Forteo is approved for men and women with osteoporosis which is “age-related”, or from steroid use, or from idiopathic hypogonadism. Forteo significantly increases both osteoblast and osteoclast activity, thereby stimulating bone turnover, which is often suppressed after long-term antiresorptives. Forteo is the default treatment for ONJ and AFF.
If you are dealing with vertebral fractures on VFA, or really low BMD on DXA, or with multiple fragility fractures, you need an ANABOLIC FIRST, to decrease fracture risk. Then follow with antiresorptives to maintain a low enough fracture risk.
Remember, even these medications will fail without proper nutrition.
jay Ginther, MD
Treat to Target of NO NEW FRACTURES. How do we find that target? DXA >-2.5 is a start. Fragility fractures increase new fracture risk. FRAX adds many more risk factors to the calculation and TBS refines FRAX.
Vertebral Fracture Assessment (VFA) looks at the spine from the side and independently identifies additional fracture risk. This can be done on a DXA machine or by x-ray. A single vertebral compression fracture of 25% or more pre-empts DXA, BMD, and FRAX in diagnosing Clinical Osteoporosis and recommending treatment.
VFA should be done because the majority of vertebral compression fractures are first noticed by x-ray or DXA VFA imaging. If you do not personally view the images, be sure the radiologist specifically checked for vertebral deformities as described by Genant.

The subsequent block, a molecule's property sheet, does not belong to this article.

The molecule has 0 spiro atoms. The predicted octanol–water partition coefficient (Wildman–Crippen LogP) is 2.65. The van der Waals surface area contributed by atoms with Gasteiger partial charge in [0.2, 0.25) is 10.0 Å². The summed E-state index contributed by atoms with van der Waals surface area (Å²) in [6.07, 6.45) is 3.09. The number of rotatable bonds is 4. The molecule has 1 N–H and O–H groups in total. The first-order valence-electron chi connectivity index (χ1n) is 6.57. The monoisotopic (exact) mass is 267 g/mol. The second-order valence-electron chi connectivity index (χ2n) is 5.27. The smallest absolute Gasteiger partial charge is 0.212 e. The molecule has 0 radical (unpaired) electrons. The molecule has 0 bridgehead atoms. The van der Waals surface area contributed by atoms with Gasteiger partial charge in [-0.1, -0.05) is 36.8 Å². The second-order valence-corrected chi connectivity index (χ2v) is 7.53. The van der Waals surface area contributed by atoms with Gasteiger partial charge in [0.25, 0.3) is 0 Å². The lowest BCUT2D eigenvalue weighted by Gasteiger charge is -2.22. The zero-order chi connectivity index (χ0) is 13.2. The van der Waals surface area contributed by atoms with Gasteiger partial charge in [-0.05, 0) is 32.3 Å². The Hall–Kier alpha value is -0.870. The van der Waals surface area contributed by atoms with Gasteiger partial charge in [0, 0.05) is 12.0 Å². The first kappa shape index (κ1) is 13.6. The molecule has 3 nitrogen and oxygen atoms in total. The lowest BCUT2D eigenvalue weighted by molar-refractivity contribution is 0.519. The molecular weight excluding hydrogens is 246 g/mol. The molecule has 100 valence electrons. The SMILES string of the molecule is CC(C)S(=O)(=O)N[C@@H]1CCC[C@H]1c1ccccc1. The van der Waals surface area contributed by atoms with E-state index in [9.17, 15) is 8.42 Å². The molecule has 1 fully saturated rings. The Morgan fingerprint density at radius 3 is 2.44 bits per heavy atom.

I recently published my retrospective review of 1259 sequential first time VFA patients in Endocrine Practice 2017:23:1375-8.
VFA identified many patients not identified as high fracture risk (Clinical Osteoporosis) by DXA or fragility fracture or height loss or kyphosis or FRAX.
We should consider including VFA in every first time Complete Bone Health Evaluation.
And how should we treat? Next time…
Jay Ginther, MD
Our goal is NO NEW FRACTURES. Cancellous (spongy, like the ends of the drumstick) bone should be a strong latticework of struts called trabeculi. Clinical Osteoporosis, an increased fracture risk, occurs when some of the struts disappear.
Trabecular Bone Score (TBS) evaluates the spongy bone in the DXA images of the vertebrae (spine) looking for irregularities. When TBS finds uneven bone mineral density within the spine DXA, that indicates a higher fracture risk, regardless of the total BMD.
Adding the TBS feature to a DXA machine allows the quality of bone in the spine to influence the FRAX score, just like the BMD in the femoral neck part of the hip influences the FRAX score. Adding TBS detects more patients at high fracture risk who should be treated to avoid fractures.
Diabetes increases a person’s fracture risk for any given DXA BMD or T-score. Controlled diabetes adds about the same risk as rheumatoid arthritis, so we usually check that box in FRAX. Uncontrolled diabetes is more serious requiring further adjustment to FRAX.
FRAX is pre-empted by a hip fracture. “Do not pass GO, do not collect $200, start a pharmaceutical” Vertebral (spine) Fracture is the same, but the majority of spine fractures are not noticed clinically. “Morphometric” (first noticed on x-ray) vertebral fractures count, but how to find them?
VFA next time
Jay Ginther, MD